Making my Local File Sync Dreams Come True!

For years, I have had the utopian goal of a reliable, consistent, local file sync between my devices. Ever since the Infamous Ipad Fiasco of 2015, it has been my dream. My parameters: Local – not some other peoples’ servers on the cloud, like Dropbox. Not owned by a company that was going to scan and store all my data, like Apple or Google. Not a huge pain to setup and maintain. And functional. Should not be too much to ask, right? My machines, my data – seems pretty straightforward.

I have done much searching on this. Not long ago I tried to set up my old netbook running Debian as a Nextcloud server, before that it was Nextcloud on a Raspberry Pi. These seemed like great ideas but didn’t work well for me. Perhaps those machines were too slow to keep up, but they were never stable. They also have a lot of bells and whistles in the form of apps, which are great, but more than I need.

Recently however, I gave Syncthing a try. It’s beautiful. I’m very excited. It took only a few minutes to install – which is crazy after the hours I spent fiddling with Nextcloud. It’s not one central server that you sync to a folder on your machine. Instead, it is a decentralized sort of network – you link machines together and choose folders to share one machine to the other. If you have multiple machines and multiple folders on each machine it can easily become a spider web of syncing folders. But thus far, no problems.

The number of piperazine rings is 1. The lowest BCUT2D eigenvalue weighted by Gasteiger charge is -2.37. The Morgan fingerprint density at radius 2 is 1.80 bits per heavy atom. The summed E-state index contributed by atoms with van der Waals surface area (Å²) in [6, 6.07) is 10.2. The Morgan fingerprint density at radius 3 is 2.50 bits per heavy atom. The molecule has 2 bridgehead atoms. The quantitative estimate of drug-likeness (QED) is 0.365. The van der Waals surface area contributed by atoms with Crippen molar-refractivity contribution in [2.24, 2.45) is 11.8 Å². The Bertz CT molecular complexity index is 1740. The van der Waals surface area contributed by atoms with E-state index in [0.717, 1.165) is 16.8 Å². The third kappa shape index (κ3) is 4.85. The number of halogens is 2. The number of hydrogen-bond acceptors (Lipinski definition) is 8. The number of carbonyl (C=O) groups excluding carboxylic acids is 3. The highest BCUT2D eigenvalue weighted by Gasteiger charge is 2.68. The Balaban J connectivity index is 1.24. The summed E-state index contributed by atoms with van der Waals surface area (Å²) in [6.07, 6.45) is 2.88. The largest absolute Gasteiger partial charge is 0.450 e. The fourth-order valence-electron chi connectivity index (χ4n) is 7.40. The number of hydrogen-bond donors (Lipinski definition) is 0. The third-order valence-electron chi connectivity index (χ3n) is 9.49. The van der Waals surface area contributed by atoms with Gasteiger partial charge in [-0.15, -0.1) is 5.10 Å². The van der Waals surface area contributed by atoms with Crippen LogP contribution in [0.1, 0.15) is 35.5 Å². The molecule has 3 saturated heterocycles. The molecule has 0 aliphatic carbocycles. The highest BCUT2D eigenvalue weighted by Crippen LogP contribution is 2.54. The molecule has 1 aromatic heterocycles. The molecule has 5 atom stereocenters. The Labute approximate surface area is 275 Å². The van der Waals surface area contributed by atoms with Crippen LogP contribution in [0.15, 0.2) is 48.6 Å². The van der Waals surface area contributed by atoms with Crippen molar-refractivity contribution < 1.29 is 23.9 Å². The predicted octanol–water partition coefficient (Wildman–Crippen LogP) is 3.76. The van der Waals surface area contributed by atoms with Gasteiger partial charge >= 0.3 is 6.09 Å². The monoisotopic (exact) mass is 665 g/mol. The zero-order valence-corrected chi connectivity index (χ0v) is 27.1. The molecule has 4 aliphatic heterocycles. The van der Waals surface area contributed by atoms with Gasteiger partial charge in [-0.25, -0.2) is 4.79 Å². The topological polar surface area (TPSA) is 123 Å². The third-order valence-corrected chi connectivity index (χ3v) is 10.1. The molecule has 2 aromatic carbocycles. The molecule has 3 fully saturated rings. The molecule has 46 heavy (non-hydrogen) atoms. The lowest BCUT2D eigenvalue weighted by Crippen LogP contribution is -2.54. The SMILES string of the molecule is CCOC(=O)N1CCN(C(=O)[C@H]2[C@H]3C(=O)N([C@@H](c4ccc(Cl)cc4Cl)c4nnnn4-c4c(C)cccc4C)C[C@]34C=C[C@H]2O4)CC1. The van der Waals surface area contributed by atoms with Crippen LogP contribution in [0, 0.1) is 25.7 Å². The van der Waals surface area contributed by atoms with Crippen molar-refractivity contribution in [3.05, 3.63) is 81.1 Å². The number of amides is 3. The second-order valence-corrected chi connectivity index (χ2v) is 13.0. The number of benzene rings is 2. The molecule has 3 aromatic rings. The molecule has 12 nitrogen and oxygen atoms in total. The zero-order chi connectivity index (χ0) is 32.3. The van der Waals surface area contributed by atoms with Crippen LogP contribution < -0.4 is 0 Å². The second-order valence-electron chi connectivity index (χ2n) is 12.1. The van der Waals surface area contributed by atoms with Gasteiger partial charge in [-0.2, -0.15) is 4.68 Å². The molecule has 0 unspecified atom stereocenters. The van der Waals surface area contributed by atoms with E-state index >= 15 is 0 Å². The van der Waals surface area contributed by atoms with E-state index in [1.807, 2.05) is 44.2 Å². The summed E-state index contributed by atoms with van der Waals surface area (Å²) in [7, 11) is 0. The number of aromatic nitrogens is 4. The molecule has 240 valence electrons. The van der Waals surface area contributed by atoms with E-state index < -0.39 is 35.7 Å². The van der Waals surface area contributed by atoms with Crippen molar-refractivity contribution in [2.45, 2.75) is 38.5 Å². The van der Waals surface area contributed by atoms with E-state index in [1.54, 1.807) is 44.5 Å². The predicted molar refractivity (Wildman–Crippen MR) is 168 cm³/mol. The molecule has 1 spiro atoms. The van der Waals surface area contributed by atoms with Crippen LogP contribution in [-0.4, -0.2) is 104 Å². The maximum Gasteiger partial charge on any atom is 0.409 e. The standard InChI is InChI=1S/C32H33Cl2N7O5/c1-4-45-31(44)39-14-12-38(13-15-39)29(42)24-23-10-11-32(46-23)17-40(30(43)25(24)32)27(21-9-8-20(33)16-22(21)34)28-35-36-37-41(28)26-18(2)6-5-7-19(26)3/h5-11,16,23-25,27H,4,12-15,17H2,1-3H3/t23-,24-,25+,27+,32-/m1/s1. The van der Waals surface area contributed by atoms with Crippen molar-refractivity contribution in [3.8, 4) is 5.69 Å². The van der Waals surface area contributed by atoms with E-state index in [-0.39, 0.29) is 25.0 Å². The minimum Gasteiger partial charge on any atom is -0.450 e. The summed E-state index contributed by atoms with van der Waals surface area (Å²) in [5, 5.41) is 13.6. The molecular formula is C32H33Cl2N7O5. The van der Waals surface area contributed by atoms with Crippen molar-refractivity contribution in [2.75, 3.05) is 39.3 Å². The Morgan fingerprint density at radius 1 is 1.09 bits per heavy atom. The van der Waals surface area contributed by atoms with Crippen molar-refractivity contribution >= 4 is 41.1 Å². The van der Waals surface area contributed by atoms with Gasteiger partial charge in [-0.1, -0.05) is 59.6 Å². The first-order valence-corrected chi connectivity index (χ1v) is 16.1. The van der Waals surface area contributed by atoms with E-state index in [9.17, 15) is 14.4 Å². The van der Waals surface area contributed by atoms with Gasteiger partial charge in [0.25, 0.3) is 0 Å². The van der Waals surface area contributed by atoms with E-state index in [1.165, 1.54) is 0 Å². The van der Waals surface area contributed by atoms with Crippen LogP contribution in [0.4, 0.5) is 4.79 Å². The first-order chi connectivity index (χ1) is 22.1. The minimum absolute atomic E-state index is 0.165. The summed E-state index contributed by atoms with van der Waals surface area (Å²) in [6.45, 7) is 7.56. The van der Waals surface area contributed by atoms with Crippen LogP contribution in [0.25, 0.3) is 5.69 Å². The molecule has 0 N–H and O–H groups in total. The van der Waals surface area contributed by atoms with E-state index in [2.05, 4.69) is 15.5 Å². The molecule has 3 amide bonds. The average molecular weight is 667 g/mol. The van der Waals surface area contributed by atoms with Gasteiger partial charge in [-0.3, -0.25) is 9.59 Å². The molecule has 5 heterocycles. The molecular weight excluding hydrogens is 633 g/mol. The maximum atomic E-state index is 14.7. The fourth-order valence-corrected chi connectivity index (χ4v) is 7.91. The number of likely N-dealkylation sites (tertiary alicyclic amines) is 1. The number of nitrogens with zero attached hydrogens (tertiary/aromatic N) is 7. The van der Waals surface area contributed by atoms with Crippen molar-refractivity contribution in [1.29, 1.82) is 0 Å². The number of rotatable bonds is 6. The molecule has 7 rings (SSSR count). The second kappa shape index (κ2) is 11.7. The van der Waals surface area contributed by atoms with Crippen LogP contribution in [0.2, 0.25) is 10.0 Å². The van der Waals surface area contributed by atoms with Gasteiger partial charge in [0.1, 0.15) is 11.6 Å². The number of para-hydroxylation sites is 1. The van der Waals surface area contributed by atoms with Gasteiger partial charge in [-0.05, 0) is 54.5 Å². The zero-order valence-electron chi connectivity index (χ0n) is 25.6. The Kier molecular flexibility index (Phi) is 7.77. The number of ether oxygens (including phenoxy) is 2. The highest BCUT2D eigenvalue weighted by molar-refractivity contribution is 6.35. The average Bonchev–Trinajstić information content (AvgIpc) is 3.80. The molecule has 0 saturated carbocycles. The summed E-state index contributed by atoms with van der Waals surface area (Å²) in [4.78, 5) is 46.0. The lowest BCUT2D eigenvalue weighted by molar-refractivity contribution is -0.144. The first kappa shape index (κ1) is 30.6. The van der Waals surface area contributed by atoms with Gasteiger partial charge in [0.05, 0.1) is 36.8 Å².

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You install it, start it up by typing ‘syncthing’ in a terminal, or through the application menu, it gets going and opens up a window like this in a browser. You add other devices and then select folders to share between them.

I set up my Ubuntu Mate laptop, which is what I use most, and synced my main documents folder to my old steady netbook running Debian 9. I have a smaller text notes folder that I sync to the netbook, my Android tablet, and my PocketChip mini computer, also running a version of Debian.

I will add my desktop computer, which has the most file space, to have a solid backup of all that. Ever since buying this ridiculous Macbook air, which doesn’t have a large enough hard drive for all my files, I have been juggling external harddrives and backups. It gets messy. It’s not perfect yet, but it’s on the path!

The only snag I hit is that when I was syncing files from a USB flash drive it seemed to change them to read only, so I’d have to eject and then mount the flash drive again to edit those files.


I just checked and it is in the Ubuntu Software Center – don’t know why I didn’t try that first. It’s the easy way, if you’re using an Ubuntu-based system.

Since I am fairly comfortable with installing software from the command line, I went this route:

Since I didn’t have a shortcut in the application menu, I opened MenuLibre and added a launcher – as simple as adding a new item with the command ‘syncthing’ and choosing a pleasant icon. You can turn on “run in terminal” if you want to see code whizzing by, or turn if off if you don’t want that terminal window open all the time (if you close it, it will close syncthing).

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Syncthing is available on Windows, Mac and Linux, and Android (via FDroid – yay) though there’s no sign of an iOS app that I can see.